3 crisis PR lessons from a #CoronaBride

Events big and small have been disrupted by the COVID-19 pandemic. Here are the lessons one PR pro is taking from a more personal event that had to be reimagined: her wedding.

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I had a backup crisis PR plan for my wedding’s backup plan. You read that right.

The wedding and events industry had minimal plans in place for crisis PR management—but when an international health pandemic impacts the world and causes even the events industry to create in-the-moment crisis plans, as PR professionals we’re left to wonder: What can we learn from this moving forward?

Here are three key takeaways for communicators trying to bring people together during the COVID-19 crisis:

1. Communicate early and often.

If there’s one thing I learned from planning a wedding during the year of the coronavirus, it’s how important it was to know what my options were early on.

If your client has to deliver bad news to their customers, it’s best to communicate it early on so that they always have control over the narrative and you can prepare for the backup.

For the wedding, had I sat around in early April waiting for this pandemic to end, I would’ve missed out on getting our first-choice vendors in place for our new date. We gave our guests clear dates as to when a postponement decision would be made by, what would happen to their room block deposits, and most importantly, when they would hear from us next.

Early on, the pandemic was a fluid situation changing by the day. We tried to anticipate questions without them needing to be asked. Preparing your client in this way and encouraging them to be transparent about information early on is key to maintaining control when the situation is anything but controlled.

2. “Virtual” is here to stay.

If your client has a venue that’s not hosting in-person events anytime soon, instead of canceling, can you sync up with a streaming platform to transform your client’s meeting or conference into a virtual event?

Virtual events are up by more than 1,000% this year alone, and companies should consider adopting virtual offerings even after in-person events resume. Many companies have scaled back their travel budgets due to COVID-19, so video-on-demand and streaming capabilities will give your client’s event additional access for those who are unable to attend in-person.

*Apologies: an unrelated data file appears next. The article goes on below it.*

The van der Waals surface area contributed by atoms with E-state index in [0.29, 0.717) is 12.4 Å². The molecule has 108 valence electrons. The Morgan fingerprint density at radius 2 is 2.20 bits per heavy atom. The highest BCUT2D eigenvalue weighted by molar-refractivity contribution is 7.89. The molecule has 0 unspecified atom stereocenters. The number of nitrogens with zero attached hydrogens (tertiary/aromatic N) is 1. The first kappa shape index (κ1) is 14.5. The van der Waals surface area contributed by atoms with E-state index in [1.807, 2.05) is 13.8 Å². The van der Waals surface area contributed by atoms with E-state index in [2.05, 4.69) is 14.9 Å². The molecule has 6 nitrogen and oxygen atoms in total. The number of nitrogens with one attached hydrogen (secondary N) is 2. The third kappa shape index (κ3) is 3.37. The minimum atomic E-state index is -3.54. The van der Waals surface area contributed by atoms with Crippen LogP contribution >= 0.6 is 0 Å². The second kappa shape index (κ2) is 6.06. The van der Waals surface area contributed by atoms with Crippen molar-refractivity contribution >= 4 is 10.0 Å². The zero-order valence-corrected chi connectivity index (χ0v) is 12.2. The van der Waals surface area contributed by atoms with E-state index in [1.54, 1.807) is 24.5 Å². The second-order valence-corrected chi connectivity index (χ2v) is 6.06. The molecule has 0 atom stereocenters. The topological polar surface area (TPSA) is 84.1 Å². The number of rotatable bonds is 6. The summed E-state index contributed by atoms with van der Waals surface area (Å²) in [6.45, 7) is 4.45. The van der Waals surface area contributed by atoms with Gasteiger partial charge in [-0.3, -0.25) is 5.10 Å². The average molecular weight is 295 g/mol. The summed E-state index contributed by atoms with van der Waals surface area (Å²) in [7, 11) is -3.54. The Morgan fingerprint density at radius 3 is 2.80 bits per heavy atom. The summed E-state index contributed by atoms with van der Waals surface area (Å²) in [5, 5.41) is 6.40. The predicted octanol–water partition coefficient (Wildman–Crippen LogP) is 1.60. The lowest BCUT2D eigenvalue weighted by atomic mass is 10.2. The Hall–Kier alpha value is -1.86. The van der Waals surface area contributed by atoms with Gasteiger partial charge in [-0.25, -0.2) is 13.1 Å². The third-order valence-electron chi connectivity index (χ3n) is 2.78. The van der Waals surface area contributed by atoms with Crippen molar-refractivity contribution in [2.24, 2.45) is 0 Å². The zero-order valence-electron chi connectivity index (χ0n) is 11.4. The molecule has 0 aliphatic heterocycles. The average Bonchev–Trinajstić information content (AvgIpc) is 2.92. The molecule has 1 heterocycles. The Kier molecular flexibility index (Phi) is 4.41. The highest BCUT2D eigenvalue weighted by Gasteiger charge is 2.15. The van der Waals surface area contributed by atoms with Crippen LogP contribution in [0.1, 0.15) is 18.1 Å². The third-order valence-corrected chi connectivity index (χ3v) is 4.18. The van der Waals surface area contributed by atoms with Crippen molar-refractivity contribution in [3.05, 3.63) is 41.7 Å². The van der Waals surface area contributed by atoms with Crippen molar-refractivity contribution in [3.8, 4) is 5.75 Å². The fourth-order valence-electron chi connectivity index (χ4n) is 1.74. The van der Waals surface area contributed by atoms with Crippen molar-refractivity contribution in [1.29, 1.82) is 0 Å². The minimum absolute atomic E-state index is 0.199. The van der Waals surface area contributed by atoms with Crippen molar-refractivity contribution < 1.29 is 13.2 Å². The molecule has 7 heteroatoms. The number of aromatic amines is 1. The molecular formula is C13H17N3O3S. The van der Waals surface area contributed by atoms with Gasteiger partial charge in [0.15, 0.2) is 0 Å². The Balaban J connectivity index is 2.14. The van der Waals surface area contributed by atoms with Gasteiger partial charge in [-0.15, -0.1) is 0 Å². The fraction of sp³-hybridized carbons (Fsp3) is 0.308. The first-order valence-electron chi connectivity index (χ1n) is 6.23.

Check out these tips from Dacast, a streaming platform, on executing successful and engaging events.

Prior to the pandemic, live streaming weddings wasn’t exactly high on a couple’s list. However, couples who wanted to proceed with their original date and were forced to drastically cut down their guest list leveraged streaming to help guests still feel involved in the special day. This use of technology is something we as PR professionals need to explain or offer to our events industry clients moving forward when distance and capacity limit attendance.

3. Be resourceful.

The coronavirus pandemic is deeply affecting the economy and without listing every impact, unemployment alone is near 20%, an all-time record high. Some of your day-to-day clients might have taken on new responsibilities for colleagues that have been furloughed or laid off. Their entire job description could have changed overnight, and PR might not be their top priority anymore.

Understanding what new responsibilities your client has taken on and where PR fits in will help shape the conversations around strategy. Is there an opportunity for you to take something off their plate? Can something be outsourced to a local vendor? Can you help their budget by offering solutions to repurpose something from a previous event? Look for ways to make this transition easier for your client and they’ll think of you as an irreplaceable partner.

As publicists, we live and breathe in the crisis PR world, even when it’s on a smaller scale, like creating a backup plan for a pitch that’s not sticking. We are taught to always be thinking of Plan B, C and D so we can deliver clients the most powerful results. Ultimately, what the event business can learn is that we’re all in this together.

Let’s create crisis PR plans so we’re always prepared—but also hope we never need to use them.

Lisa Glover is a director of public relations at SSPR with a background in travel and hospitality, specializing in brand partnerships.

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